For oil sands producers nationwide, CCUS is seen as essential to reducing emissions and meeting federal 2030 goals, as well as meeting their goals of achieving net zero emissions by 2050.

FILE PHOTO: A view of Shell's Quest carbon capture and storage facility in Fort Saskatchewan, Alberta, Canada October 7, 2021.
FILE PHOTO: A view of Shell’s Quest carbon capture and storage facility in Fort Saskatchewan, Alberta, Canada October 7, 2021. Photo by REUTERS/Todd Korol

A group of six major oil sands producers, including Canadian Natural Resources, Cenovus Energy and MEG Energy, have formed the Oilsands Pathways to Net Zero Alliance and are working together to achieve the goal.

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They are examining the construction of a CO2 trunk line that would potentially connect 23 oil sands facilities to a storage facility near Cold Lake. The group is applying for underground pore space in the Cold Lake area through a provincial process.

They are also asking for financial assistance from Alberta.

Canadian Natural Resources President Tim McKay said on a first-quarter earnings call Thursday that the group needs to work with Alberta to secure the pore space and understand “how the province can help the trail project move forward.

MEG Energy CEO Derek Evans said the first phase of the group’s founding project would cost around $14.5 billion and capture 10 megatons a year by 2030, while creating thousands of permanent jobs and jobs. building in Alberta.

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“We are very interested and look forward to when the province steps up,” Evans said on a conference call with analysts this week.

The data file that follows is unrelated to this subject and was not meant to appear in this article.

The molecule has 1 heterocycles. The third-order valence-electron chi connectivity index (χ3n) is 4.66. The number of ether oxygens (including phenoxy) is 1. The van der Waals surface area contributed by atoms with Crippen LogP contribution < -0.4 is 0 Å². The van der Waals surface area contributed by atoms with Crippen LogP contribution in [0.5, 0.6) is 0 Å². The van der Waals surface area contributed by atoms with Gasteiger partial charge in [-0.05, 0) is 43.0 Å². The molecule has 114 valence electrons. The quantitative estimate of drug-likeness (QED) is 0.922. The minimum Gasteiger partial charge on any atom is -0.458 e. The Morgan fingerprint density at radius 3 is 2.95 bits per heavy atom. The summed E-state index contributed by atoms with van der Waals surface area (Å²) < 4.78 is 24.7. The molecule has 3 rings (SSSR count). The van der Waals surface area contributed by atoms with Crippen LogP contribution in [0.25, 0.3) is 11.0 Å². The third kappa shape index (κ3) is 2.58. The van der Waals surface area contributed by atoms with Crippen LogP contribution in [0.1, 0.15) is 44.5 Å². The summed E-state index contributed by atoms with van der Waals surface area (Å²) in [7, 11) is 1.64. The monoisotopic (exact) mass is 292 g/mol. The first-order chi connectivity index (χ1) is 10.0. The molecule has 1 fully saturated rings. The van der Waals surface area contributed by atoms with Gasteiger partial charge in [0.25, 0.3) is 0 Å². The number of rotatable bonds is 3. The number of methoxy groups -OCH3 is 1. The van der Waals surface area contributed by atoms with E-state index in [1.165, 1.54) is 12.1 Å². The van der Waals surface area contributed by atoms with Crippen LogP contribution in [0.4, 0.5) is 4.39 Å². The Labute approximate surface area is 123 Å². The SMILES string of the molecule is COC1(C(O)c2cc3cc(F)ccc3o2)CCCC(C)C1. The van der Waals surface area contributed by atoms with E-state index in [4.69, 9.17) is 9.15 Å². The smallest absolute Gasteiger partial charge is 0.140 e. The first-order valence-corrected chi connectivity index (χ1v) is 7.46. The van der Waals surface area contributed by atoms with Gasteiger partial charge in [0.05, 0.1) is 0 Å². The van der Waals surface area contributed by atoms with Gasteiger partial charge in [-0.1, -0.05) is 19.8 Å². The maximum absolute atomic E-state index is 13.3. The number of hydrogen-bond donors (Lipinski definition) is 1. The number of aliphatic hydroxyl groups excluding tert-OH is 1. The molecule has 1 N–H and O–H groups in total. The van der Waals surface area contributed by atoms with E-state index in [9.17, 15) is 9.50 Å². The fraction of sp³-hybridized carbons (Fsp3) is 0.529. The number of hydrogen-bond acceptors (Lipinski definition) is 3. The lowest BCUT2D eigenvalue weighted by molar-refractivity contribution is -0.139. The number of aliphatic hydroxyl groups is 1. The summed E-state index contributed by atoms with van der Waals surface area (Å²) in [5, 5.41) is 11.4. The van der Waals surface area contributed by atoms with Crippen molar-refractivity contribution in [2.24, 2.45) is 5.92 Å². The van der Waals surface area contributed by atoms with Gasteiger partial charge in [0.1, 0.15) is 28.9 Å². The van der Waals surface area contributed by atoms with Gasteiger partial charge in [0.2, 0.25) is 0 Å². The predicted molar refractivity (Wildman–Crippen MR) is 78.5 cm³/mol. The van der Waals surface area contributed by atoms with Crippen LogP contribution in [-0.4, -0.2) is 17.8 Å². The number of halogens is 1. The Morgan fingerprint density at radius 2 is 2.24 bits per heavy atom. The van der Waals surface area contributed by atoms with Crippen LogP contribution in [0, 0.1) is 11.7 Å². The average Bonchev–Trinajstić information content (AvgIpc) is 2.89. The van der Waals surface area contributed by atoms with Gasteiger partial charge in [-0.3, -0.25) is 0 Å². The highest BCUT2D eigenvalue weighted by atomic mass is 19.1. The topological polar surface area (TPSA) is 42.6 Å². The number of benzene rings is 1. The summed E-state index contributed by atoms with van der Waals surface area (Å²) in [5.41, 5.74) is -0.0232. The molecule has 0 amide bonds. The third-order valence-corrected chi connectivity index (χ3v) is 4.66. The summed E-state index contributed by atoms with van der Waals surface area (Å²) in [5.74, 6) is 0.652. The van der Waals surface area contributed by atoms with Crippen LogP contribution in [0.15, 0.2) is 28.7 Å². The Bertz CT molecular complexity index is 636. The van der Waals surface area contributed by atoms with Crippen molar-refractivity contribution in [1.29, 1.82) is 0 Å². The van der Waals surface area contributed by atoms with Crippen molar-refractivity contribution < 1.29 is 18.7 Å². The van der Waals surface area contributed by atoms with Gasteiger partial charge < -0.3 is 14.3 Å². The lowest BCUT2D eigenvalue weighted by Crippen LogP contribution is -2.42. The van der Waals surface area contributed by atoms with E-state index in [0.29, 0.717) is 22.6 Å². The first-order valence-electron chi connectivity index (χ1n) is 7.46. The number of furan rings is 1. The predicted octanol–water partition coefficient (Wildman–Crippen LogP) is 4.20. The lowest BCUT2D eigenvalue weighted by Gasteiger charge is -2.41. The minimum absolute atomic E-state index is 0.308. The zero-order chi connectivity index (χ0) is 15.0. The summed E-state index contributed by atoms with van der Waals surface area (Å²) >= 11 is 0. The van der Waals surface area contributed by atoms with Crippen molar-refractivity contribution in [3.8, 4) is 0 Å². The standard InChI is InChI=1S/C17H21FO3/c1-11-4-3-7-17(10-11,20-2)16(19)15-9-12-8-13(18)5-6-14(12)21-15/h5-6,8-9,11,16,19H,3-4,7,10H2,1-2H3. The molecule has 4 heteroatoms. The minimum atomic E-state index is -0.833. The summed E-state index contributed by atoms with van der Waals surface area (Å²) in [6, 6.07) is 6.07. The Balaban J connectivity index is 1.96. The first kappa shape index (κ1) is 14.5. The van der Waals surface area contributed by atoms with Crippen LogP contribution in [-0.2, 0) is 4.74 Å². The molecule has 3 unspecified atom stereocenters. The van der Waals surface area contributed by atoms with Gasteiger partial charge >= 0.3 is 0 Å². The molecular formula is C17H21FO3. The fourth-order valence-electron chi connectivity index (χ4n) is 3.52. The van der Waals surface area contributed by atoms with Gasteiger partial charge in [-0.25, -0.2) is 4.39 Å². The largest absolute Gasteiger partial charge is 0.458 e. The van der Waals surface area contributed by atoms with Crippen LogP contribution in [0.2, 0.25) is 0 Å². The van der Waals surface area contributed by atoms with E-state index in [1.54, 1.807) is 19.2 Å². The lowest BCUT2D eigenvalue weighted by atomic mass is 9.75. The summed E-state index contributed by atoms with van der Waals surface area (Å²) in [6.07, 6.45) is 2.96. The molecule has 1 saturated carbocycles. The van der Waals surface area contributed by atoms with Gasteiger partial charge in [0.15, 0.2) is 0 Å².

Cenovus CEO Alex Pourbaix recently called the federal credit a good start, noting that other countries have supported carbon capture projects with a 60-70% investment tax credit and cover certain Operating Expenses.

“As an industry, we’re going to need some extra help,” he said.

However, as the oil sector reported record first-quarter profits, it won’t get any extra money from Ottawa, Guilbeault said.

Kenny said Alberta will already be making a “multi-billion dollar contribution” to carbon capture developments because oil sands companies can deduct capital expenditures made on CCUS projects from royalty payments paid to the province.

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“It’s a very important contribution. Plus, we cut their tax rate by a third,” he said of Alberta, which lowered the corporate tax rate to 8% nearly two years ago.

“I don’t think it makes sense to play a game of shells here and raise their tax rate to 12 (per cent) and just pass it through some sort of CCUS credit.”

There is a lot to do on this issue for all parties, including jobs, investment, royalties, the ability to increase low-carbon oil production, and the imperative to reduce emissions.

With oil prices approaching US$110 a barrel and discussions ongoing between the parties, expect similar comments from oil sands executives, more pushback from the Premier of the Alberta and the federal Minister of the Environment – ​​and to more pressure for governments to hold firm.

Chris Varcoe is a columnist for the Calgary Herald.

[email protected]